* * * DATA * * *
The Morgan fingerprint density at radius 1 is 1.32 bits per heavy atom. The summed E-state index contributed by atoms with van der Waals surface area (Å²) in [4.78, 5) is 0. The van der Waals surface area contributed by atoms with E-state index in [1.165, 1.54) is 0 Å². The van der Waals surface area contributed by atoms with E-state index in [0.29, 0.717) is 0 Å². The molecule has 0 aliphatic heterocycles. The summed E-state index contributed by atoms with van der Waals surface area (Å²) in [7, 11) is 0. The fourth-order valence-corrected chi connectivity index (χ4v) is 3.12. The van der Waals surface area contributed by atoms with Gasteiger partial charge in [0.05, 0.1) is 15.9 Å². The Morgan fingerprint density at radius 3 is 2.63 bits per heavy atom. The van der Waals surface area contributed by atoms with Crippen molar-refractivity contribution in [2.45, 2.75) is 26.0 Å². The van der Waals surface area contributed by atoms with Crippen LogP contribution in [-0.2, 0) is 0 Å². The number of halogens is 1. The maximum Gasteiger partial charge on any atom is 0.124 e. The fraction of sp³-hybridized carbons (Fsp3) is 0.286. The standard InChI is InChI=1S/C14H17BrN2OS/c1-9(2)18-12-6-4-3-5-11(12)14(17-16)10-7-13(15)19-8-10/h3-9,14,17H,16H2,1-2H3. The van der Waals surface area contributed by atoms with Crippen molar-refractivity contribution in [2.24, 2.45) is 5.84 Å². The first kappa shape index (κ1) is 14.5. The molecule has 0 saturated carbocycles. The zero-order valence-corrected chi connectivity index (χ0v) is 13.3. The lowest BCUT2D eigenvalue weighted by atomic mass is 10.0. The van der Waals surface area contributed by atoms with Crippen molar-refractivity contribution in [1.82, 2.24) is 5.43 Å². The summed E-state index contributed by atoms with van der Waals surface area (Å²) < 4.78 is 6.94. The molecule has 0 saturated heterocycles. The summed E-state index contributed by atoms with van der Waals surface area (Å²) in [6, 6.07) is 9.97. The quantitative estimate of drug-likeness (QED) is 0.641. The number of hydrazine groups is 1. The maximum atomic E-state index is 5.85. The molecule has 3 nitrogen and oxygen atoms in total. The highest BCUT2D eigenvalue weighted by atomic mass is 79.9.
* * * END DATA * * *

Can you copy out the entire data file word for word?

The Morgan fingerprint density at radius 1 is 1.32 bits per heavy atom. The summed E-state index contributed by atoms with van der Waals surface area (Å²) in [4.78, 5) is 0. The van der Waals surface area contributed by atoms with E-state index in [1.165, 1.54) is 0 Å². The van der Waals surface area contributed by atoms with E-state index in [0.29, 0.717) is 0 Å². The molecule has 0 aliphatic heterocycles. The summed E-state index contributed by atoms with van der Waals surface area (Å²) in [7, 11) is 0. The fourth-order valence-corrected chi connectivity index (χ4v) is 3.12. The van der Waals surface area contributed by atoms with Gasteiger partial charge in [0.05, 0.1) is 15.9 Å². The Morgan fingerprint density at radius 3 is 2.63 bits per heavy atom. The van der Waals surface area contributed by atoms with Crippen molar-refractivity contribution in [2.45, 2.75) is 26.0 Å². The van der Waals surface area contributed by atoms with Crippen LogP contribution in [-0.2, 0) is 0 Å². The number of halogens is 1. The maximum Gasteiger partial charge on any atom is 0.124 e. The fraction of sp³-hybridized carbons (Fsp3) is 0.286. The standard InChI is InChI=1S/C14H17BrN2OS/c1-9(2)18-12-6-4-3-5-11(12)14(17-16)10-7-13(15)19-8-10/h3-9,14,17H,16H2,1-2H3. The van der Waals surface area contributed by atoms with Crippen molar-refractivity contribution in [2.24, 2.45) is 5.84 Å². The first kappa shape index (κ1) is 14.5. The molecule has 0 saturated carbocycles. The zero-order valence-corrected chi connectivity index (χ0v) is 13.3. The lowest BCUT2D eigenvalue weighted by atomic mass is 10.0. The van der Waals surface area contributed by atoms with Crippen molar-refractivity contribution in [1.82, 2.24) is 5.43 Å². The summed E-state index contributed by atoms with van der Waals surface area (Å²) < 4.78 is 6.94. The molecule has 0 saturated heterocycles. The summed E-state index contributed by atoms with van der Waals surface area (Å²) in [6, 6.07) is 9.97. The quantitative estimate of drug-likeness (QED) is 0.641. The number of hydrazine groups is 1. The maximum atomic E-state index is 5.85. The molecule has 3 nitrogen and oxygen atoms in total. The highest BCUT2D eigenvalue weighted by atomic mass is 79.9.